“What is truth?” Pilate speaking to Jesus. John 18:38

As I write these words, our country and the world are dealing with multiple issues swirling around us in a kind of bubbling moral soup. An impeachment inquiry of President Donald Trump. The president’s continuing behavior that is crude, unbalanced, erratic, dangerous and immoral. The security of upcoming elections. And the manipulation of U.S. voters via propaganda from parties within the U.S. as well as ongoing interference from other countries.

It seems to me that all of these issues ultimately come back to the overarching issue of truth. What does truth mean? How do we discover it? How do we safeguard it?

In the Bible, truth means that which is real, not imaginary, that which is dependable, not fickle, that which is upright, not dishonest. Truth is not merely what one wishes it to be, such as “alternative facts.” Truth is reality, what actually is.

According to the Christian faith, God has an abiding interest in truth. When truth is abandoned, especially by persons elected to represent the people and to promote the common good, God sometimes speaks through ancient and modern-day prophets. God’s voice begins with lament, moves to anger, then judgment, and finally grace and renewal. All the steps are there for a reason — to get our attention and move us toward change and improvement. So, facing the truth may be painful and it may “depress” us, at least temporarily. That’s OK, because grace and renewal are coming.

So how does truth speak to the moral soup of our time?

Regarding the impeachment inquiry of President Trump, it’s vital we remember what’s at stake: democracy, not only for ourselves but for future generations. Despite Mr. Trump’s attempts to change the subject in horrible ways (see the abandonment of the Kurds), legal experts across the political spectrum say evidence of his impeachable wrongdoing is overwhelming. It was illegal of the president to ask the president of Ukraine to get dirt on Mr. Trump’s political rival — period. Further, innocent people don’t try to stop witnesses from testifying, as the president has done. Sadly, the Ukraine phone call appears to be merely the tip of the iceberg with violations of the emoluments clause and other illegal activities also evident. As the impeachment inquiry continues, it’s essential that Americans keep in mind this is not about mere partisan politics. This is about immoral and illegal behavior. No one is above the law in our country and the truth must be pursued.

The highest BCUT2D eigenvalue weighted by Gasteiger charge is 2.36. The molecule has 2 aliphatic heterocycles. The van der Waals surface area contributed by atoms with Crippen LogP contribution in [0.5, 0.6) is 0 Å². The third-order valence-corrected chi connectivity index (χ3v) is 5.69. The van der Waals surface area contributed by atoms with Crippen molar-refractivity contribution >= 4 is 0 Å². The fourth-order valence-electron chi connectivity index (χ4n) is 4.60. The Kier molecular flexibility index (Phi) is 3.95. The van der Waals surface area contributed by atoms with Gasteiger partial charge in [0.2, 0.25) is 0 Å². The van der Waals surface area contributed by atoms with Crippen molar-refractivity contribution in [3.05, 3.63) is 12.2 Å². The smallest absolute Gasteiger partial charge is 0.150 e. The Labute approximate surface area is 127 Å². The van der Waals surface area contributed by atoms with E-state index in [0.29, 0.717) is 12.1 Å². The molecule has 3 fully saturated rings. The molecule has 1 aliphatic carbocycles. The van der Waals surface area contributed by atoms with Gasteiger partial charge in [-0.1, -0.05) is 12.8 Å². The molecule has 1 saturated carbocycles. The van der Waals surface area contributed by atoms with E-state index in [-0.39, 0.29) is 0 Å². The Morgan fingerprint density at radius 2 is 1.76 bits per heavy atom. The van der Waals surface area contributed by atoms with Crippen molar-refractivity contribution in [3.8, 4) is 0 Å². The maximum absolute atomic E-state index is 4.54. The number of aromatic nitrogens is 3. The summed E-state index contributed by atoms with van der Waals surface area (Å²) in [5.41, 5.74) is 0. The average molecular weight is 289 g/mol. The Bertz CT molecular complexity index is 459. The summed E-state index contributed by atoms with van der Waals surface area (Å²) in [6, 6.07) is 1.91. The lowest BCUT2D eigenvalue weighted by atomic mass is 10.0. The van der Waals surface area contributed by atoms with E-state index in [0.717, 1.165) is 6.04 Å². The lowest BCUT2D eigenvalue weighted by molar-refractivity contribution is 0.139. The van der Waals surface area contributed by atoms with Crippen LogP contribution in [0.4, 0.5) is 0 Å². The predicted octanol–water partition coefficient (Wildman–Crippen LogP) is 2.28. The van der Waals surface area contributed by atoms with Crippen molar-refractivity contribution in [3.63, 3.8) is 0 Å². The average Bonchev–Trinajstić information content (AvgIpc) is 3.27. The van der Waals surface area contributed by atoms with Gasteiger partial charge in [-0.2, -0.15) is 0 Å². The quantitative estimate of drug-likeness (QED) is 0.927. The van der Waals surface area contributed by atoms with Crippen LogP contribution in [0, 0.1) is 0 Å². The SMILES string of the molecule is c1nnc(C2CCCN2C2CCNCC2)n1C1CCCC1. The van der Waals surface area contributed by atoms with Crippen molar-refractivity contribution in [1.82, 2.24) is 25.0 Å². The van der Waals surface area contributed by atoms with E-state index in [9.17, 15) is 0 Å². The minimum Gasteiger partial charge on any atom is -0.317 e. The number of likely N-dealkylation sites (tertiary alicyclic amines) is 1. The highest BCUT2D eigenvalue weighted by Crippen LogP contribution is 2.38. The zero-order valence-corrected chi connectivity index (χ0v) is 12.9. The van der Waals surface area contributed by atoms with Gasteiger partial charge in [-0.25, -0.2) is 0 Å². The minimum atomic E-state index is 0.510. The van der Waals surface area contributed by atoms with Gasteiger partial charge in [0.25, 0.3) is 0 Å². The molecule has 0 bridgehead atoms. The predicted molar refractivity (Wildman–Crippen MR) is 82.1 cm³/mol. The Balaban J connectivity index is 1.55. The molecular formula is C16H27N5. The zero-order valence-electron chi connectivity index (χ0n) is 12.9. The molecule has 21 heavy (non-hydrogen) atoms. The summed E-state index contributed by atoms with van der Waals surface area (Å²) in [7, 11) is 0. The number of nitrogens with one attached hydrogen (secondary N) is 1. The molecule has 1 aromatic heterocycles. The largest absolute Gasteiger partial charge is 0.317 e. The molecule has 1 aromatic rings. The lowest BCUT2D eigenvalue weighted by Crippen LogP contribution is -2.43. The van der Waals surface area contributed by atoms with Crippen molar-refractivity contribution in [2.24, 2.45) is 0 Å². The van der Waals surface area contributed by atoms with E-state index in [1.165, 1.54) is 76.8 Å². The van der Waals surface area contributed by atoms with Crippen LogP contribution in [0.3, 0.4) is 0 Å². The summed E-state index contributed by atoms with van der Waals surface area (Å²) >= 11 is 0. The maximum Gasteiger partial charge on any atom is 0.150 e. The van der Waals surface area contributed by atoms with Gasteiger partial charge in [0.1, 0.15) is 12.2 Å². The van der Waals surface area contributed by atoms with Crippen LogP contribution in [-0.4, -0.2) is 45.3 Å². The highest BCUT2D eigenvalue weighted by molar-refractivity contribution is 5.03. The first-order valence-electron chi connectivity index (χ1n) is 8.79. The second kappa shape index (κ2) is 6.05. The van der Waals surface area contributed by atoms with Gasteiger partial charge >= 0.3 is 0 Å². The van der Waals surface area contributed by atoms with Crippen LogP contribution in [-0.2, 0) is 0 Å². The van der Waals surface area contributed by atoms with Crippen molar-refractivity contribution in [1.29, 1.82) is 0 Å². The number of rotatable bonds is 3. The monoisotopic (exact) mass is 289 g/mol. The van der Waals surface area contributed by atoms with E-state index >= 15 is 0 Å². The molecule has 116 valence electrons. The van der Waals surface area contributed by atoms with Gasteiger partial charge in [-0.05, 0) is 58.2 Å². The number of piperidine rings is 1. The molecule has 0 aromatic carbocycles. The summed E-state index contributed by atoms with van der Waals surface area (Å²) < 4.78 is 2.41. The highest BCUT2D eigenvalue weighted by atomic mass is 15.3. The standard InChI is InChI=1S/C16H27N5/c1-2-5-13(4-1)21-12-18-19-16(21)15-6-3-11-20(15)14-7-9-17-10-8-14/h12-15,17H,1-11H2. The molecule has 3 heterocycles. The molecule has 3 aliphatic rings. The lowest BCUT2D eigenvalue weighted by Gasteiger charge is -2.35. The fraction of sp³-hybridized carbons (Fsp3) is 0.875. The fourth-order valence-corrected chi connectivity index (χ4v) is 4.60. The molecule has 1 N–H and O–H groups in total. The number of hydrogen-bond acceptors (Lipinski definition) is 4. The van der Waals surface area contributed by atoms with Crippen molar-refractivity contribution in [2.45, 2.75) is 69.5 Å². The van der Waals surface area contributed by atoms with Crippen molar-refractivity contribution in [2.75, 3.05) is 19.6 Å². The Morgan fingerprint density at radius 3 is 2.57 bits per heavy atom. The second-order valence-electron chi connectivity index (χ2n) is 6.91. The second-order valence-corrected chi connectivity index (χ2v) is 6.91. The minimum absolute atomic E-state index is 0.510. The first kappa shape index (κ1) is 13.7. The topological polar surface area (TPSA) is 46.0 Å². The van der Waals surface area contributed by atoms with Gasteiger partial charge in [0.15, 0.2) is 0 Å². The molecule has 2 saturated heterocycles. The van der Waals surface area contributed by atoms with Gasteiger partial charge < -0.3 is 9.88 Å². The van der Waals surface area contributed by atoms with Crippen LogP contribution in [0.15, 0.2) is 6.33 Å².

When it comes to truth and security of the upcoming 2020 elections, the news is mixed. On the one hand, Guilford County will be using paper ballots that should provide more voter confidence and ease of audit. On the other hand, the U.S. Senate has finally approved $250 million in funding to make our elections more secure, but it may be too little and too late. We shall see.

And what about truth and the problem of propaganda from parties in the U.S. as well as from other countries? The Netflix movie “The Great Hack” gives us a glance at how our personal data is being harvested and used to influence us, and how it was used especially in the 2016 elections with what is called “weapons-grade communication.” As Brittany Kaiser of the now infamous intelligence company Cambridge Analytica says, “Data is the most valuable asset on Earth.” And our data is being used to manipulate us.

What is truth?

Here are modest suggestions moving forward.

Begin by taking a deep breath. The RAND Corp. book “Truth Decay” points out our country has faced problems of the blurring of opinion and fact, cognitive bias, distrust of the media, etc., before. Lessons from the past can and will be applied to the present.

An old friend from high school, Dr. Kim Smith, professor at N.C. A&T, is one person (there are others) teaching how to be media-savvy as we seek to discern truth. This discernment skill will become increasingly important in the years ahead and should be taught in our faith communities as well.

In our daily lives we might cultivate the habit of asking questions about the great issues we face, being willing to have our views challenged and to question the views of others in respectful, face-to-face conversation. We would do well to look at news sources across a wide range of views and to be suspicious of networks that appear to have lost their ability to hold elected representatives accountable.

What is truth?

Let’s find out. And let’s hold onto it for dear life.

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Jeff Paschal is the pastor of Guilford Park Presbyterian Church in Greensboro and a News & Record columnist. He can be reached at jpaschal@guilfordpark.org. The views expressed here are his own.

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